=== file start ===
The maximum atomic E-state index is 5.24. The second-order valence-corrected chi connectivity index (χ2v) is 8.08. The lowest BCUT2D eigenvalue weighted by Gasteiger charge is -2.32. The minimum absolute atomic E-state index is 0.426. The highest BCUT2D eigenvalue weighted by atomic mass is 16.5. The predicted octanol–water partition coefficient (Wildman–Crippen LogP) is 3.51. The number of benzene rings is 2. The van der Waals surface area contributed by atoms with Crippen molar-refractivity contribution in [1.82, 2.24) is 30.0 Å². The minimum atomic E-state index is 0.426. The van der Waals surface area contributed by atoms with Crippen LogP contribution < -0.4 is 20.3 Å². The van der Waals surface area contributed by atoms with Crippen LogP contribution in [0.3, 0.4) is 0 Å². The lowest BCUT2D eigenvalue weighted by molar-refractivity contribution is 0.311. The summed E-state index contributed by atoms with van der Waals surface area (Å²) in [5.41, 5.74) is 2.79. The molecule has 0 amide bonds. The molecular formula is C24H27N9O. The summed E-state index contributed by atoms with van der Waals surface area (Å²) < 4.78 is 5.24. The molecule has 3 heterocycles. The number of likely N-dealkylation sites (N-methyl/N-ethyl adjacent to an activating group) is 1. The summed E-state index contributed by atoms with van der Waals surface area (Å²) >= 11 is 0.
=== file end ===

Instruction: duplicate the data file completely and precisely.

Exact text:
The maximum atomic E-state index is 5.24. The second-order valence-corrected chi connectivity index (χ2v) is 8.08. The lowest BCUT2D eigenvalue weighted by Gasteiger charge is -2.32. The minimum absolute atomic E-state index is 0.426. The highest BCUT2D eigenvalue weighted by atomic mass is 16.5. The predicted octanol–water partition coefficient (Wildman–Crippen LogP) is 3.51. The number of benzene rings is 2. The van der Waals surface area contributed by atoms with Crippen molar-refractivity contribution in [1.82, 2.24) is 30.0 Å². The minimum atomic E-state index is 0.426. The van der Waals surface area contributed by atoms with Crippen LogP contribution < -0.4 is 20.3 Å². The van der Waals surface area contributed by atoms with Crippen LogP contribution in [0.3, 0.4) is 0 Å². The lowest BCUT2D eigenvalue weighted by molar-refractivity contribution is 0.311. The summed E-state index contributed by atoms with van der Waals surface area (Å²) in [5.41, 5.74) is 2.79. The molecule has 0 amide bonds. The molecular formula is C24H27N9O. The summed E-state index contributed by atoms with van der Waals surface area (Å²) < 4.78 is 5.24. The molecule has 3 heterocycles. The number of likely N-dealkylation sites (N-methyl/N-ethyl adjacent to an activating group) is 1. The summed E-state index contributed by atoms with van der Waals surface area (Å²) >= 11 is 0.